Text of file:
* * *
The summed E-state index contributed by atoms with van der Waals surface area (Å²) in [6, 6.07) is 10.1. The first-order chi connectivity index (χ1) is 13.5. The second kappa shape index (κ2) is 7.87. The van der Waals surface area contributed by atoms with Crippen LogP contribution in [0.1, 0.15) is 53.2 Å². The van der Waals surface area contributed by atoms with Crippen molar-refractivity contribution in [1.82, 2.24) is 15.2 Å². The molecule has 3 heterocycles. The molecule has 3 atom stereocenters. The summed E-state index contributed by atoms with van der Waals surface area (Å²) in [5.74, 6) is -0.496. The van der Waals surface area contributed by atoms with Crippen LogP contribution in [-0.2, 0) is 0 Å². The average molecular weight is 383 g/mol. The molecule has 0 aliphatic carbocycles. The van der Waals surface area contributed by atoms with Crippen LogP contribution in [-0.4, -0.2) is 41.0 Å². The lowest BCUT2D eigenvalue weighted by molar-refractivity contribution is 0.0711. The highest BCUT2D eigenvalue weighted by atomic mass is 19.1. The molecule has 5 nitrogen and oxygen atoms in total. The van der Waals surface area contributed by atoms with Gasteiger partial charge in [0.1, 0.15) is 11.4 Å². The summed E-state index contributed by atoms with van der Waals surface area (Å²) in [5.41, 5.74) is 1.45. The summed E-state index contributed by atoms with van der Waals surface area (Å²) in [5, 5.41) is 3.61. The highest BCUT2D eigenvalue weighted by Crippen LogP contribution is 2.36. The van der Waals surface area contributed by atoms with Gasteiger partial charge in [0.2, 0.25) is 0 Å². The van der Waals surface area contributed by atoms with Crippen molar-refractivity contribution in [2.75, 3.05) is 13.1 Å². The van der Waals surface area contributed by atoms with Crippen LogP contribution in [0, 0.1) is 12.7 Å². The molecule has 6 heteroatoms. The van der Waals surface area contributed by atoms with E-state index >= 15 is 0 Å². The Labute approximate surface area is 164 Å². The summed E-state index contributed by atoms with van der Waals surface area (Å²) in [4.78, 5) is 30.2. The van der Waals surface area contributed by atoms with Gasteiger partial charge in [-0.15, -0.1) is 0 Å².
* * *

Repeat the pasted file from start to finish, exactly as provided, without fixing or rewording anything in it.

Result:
The summed E-state index contributed by atoms with van der Waals surface area (Å²) in [6, 6.07) is 10.1. The first-order chi connectivity index (χ1) is 13.5. The second kappa shape index (κ2) is 7.87. The van der Waals surface area contributed by atoms with Crippen LogP contribution in [0.1, 0.15) is 53.2 Å². The van der Waals surface area contributed by atoms with Crippen molar-refractivity contribution in [1.82, 2.24) is 15.2 Å². The molecule has 3 heterocycles. The molecule has 3 atom stereocenters. The summed E-state index contributed by atoms with van der Waals surface area (Å²) in [5.74, 6) is -0.496. The van der Waals surface area contributed by atoms with Crippen LogP contribution in [-0.2, 0) is 0 Å². The average molecular weight is 383 g/mol. The molecule has 0 aliphatic carbocycles. The van der Waals surface area contributed by atoms with Crippen LogP contribution in [-0.4, -0.2) is 41.0 Å². The lowest BCUT2D eigenvalue weighted by molar-refractivity contribution is 0.0711. The highest BCUT2D eigenvalue weighted by atomic mass is 19.1. The molecule has 5 nitrogen and oxygen atoms in total. The van der Waals surface area contributed by atoms with Gasteiger partial charge in [0.1, 0.15) is 11.4 Å². The summed E-state index contributed by atoms with van der Waals surface area (Å²) in [5.41, 5.74) is 1.45. The summed E-state index contributed by atoms with van der Waals surface area (Å²) in [5, 5.41) is 3.61. The highest BCUT2D eigenvalue weighted by Crippen LogP contribution is 2.36. The van der Waals surface area contributed by atoms with Gasteiger partial charge in [0.2, 0.25) is 0 Å². The van der Waals surface area contributed by atoms with Crippen molar-refractivity contribution in [2.75, 3.05) is 13.1 Å². The van der Waals surface area contributed by atoms with Crippen LogP contribution in [0, 0.1) is 12.7 Å². The molecule has 6 heteroatoms. The van der Waals surface area contributed by atoms with E-state index >= 15 is 0 Å². The Labute approximate surface area is 164 Å². The summed E-state index contributed by atoms with van der Waals surface area (Å²) in [4.78, 5) is 30.2. The van der Waals surface area contributed by atoms with Gasteiger partial charge in [-0.15, -0.1) is 0 Å².